Bio: Amitava Ghosh is an academic researcher from Bell Labs. The author has contributed to research in topics: Telecommunications link & Cellular network. The author has an hindex of 41, co-authored 139 publications receiving 8075 citations. Previous affiliations of Amitava Ghosh include Alcatel-Lucent & Nokia Networks.
Papers published on a yearly basis
TL;DR: This paper proposes the use of outdoor millimeter wave communications for backhaul networking between cells and mobile access within a cell, and proposes an efficient beam alignment technique using adaptive subspace sampling and hierarchical beam codebooks.
Abstract: Recently, there has been considerable interest in new tiered network cellular architectures, which would likely use many more cell sites than found today. Two major challenges will be i) providing backhaul to all of these cells and ii) finding efficient techniques to leverage higher frequency bands for mobile access and backhaul. This paper proposes the use of outdoor millimeter wave communications for backhaul networking between cells and mobile access within a cell. To overcome the outdoor impairments found in millimeter wave propagation, this paper studies beamforming using large arrays. However, such systems will require narrow beams, increasing sensitivity to movement caused by pole sway and other environmental concerns. To overcome this, we propose an efficient beam alignment technique using adaptive subspace sampling and hierarchical beam codebooks. A wind sway analysis is presented to establish a notion of beam coherence time. This highlights a previously unexplored tradeoff between array size and wind-induced movement. Generally, it is not possible to use larger arrays without risking a corresponding performance loss from wind-induced beam misalignment. The performance of the proposed alignment technique is analyzed and compared with other search and alignment methods. The results show significant performance improvement with reduced search time.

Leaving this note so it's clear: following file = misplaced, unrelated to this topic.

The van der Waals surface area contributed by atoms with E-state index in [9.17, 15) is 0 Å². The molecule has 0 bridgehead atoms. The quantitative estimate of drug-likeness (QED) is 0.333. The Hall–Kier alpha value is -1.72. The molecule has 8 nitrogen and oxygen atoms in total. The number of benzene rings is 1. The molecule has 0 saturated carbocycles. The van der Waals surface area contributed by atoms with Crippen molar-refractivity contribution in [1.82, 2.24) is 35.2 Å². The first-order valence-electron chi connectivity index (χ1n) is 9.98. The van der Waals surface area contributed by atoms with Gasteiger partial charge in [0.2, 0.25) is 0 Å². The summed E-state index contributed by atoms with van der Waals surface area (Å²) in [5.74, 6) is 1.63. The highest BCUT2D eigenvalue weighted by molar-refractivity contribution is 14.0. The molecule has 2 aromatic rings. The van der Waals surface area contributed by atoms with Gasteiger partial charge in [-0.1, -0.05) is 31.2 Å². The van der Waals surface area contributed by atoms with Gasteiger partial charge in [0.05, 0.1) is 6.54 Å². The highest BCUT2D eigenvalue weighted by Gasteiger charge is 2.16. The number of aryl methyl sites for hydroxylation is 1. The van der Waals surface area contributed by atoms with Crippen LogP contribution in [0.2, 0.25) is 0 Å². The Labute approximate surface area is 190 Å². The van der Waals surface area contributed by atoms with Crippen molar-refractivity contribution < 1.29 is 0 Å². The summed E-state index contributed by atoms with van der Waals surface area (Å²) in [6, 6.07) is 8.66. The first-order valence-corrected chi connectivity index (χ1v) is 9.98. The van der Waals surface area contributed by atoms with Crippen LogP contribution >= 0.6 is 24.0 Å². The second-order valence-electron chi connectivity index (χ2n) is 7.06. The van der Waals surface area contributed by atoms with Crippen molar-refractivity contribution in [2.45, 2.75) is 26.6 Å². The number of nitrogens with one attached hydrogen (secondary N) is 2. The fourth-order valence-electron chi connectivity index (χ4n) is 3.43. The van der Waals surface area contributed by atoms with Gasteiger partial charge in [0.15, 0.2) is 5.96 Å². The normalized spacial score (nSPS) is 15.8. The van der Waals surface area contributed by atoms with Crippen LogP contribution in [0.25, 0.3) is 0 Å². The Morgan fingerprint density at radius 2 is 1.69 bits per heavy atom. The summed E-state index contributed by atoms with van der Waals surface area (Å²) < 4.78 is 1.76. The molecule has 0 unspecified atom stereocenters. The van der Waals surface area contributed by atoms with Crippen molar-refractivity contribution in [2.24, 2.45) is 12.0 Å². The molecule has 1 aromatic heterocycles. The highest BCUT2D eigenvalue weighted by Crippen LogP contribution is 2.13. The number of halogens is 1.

TL;DR: New theoretical models for understanding the heterogeneous cellular networks of tomorrow are discussed, and the practical constraints and challenges that operators must tackle in order for these networks to reach their potential are discussed.
Abstract: The proliferation of internet-connected mobile devices will continue to drive growth in data traffic in an exponential fashion, forcing network operators to dramatically increase the capacity of their networks. To do this cost-effectively, a paradigm shift in cellular network infrastructure deployment is occurring away from traditional (expensive) high-power tower-mounted base stations and towards heterogeneous elements. Examples of heterogeneous elements include microcells, picocells, femtocells, and distributed antenna systems (remote radio heads), which are distinguished by their transmit powers/ coverage areas, physical size, backhaul, and propagation characteristics. This shift presents many opportunities for capacity improvement, and many new challenges to co-existence and network management. This article discusses new theoretical models for understanding the heterogeneous cellular networks of tomorrow, and the practical constraints and challenges that operators must tackle in order for these networks to reach their potential.